- DocuSign, an e -signature company, expanded its parental leave policy in February of 2017.
- Employees who are primary caregivers, now receive six months of paid leave within the first year of the child’s arrival.
- DocuSign CEO Dan Springer reflected on his own experience as a single father and the son of a single mother when discussing the policy change.
DocuSign CEO Dan Springer knows what it’s like to balance two challenging roles.
Long before he took the helm of the e-signature company in January of 2017, Springer was busy juggling being a single father and working as the CEO of Responsys, a public SaaS marketing firm.
“It was really hard to try to do both well, run a public company and have two teen-aged boys,” he told Business Insider.
Everything changed when Oracle swooped in and bought Responsys for $US1.6 billion in 2014. Springer decided to take time off from the business world. He did some work with a private equity firm and sat on a few boards. For the most part, though, he spent time with his sons.
“I basically could make breakfast every morning and dinner every night and be at every practice and game,” he said. “Just a much more deep connection.”
Now, with one son in college and the other a senior in high school, Springer has jumped back into the role of CEO at DocuSign.
Not long after joining DocuSign, he said the company’s human resources department approached him about the idea of expanding its parental leave benefits. Fresh off spending three and a half years focusing on his role as a father, Springer supported the new plan.
“It was life-changing for me in such a positive way,” he said. “Wouldn’t it be great if people could have more time to bond?”
Now, DocuSign employees who are the primary caregivers to a new child can receive six months of paid time off. Non-primary caregivers can receive eight weeks of paid time. The policy went into effect February 1, 2018.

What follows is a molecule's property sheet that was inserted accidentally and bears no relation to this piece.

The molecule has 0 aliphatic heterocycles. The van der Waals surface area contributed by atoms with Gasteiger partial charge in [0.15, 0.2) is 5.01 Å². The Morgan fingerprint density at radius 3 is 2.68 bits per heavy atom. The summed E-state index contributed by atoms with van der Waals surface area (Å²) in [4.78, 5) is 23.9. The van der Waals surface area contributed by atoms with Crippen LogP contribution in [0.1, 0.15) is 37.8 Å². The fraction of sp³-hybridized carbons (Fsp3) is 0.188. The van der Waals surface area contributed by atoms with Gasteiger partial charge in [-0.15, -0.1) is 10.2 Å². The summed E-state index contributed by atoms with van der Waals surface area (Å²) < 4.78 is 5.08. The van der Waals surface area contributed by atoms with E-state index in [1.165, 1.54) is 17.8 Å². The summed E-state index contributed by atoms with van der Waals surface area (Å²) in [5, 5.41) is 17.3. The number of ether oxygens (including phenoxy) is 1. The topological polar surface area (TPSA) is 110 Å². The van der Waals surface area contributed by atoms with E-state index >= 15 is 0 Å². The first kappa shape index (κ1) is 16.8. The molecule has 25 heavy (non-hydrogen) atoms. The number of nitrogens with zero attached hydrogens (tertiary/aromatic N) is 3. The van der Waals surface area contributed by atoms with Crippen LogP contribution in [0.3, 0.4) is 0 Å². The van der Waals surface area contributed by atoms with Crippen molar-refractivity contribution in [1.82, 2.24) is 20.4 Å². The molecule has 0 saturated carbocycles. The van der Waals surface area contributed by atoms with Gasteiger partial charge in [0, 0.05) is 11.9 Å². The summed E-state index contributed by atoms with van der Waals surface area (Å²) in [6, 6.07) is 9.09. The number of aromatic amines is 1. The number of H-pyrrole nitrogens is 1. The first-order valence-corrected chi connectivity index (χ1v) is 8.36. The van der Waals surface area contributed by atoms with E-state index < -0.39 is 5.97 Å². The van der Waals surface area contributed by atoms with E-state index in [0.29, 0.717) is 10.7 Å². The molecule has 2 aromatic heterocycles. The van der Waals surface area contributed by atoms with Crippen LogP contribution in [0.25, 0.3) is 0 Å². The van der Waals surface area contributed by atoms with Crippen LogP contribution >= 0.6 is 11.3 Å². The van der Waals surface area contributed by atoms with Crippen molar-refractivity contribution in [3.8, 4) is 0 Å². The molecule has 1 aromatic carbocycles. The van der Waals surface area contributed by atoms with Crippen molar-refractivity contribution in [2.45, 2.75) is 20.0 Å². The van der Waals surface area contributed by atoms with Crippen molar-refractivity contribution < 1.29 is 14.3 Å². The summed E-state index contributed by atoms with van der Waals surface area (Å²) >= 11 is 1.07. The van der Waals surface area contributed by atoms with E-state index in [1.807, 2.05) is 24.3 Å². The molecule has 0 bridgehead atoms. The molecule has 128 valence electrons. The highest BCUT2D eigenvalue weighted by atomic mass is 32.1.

Springer said that language of the policy is flexible and inclusive to accommodate employees welcoming a new child through birth, surrogacy, or adoption. The six months also don’t have to be taken immediately after the child’s arrival – employees can take off anytime within the first year.
“We’re trying to figure out as many ways as we can to be as flexible as possible to maximise the benefits for employees and their families,” Springer said.
Springer said he hoped the policy would also make life easier for other single parents.
“It is so much harder as a single parent,” he said. “Even though I conceptually knew it, even though I had lived that as the child of a single mother, until I found myself trying to balance the two, you just can’t understand it. You kind of have to live it to feel the pressure you feel trying to do both jobs well.”
He said so far he has received an outpouring of positive feedback from DocuSign employees. What’s more, it isn’t just the new or soon-to-be parents who are happy.
“A lot of people have come up and said, ‘I’ve already had my kids, you know they’re four and six, but I’m so happy that my colleagues are going to have this opportunity that I didn’t have,'” he said.
Springer said he hopes more companies across the tech startup ecosystem implement similar policies. Already, organisations including Etsy, Netflix, the Bill & Melinda Gates Foundation, Adobe, EY, and Facebook have established generous parental leave policies.
The CEO added that his own mother, who raised him by herself, is a fan of the new policy, too.
“As I got older I really started to understand how much my mum gave to me while she was working and taking care of the family,” Springer said.”I won’t share all the details of my emotional message I gave to her about appreciating and loving her, but I think I got a tear or two out of her. That was a nice moment.”
This article was first published on September 19, 2017.
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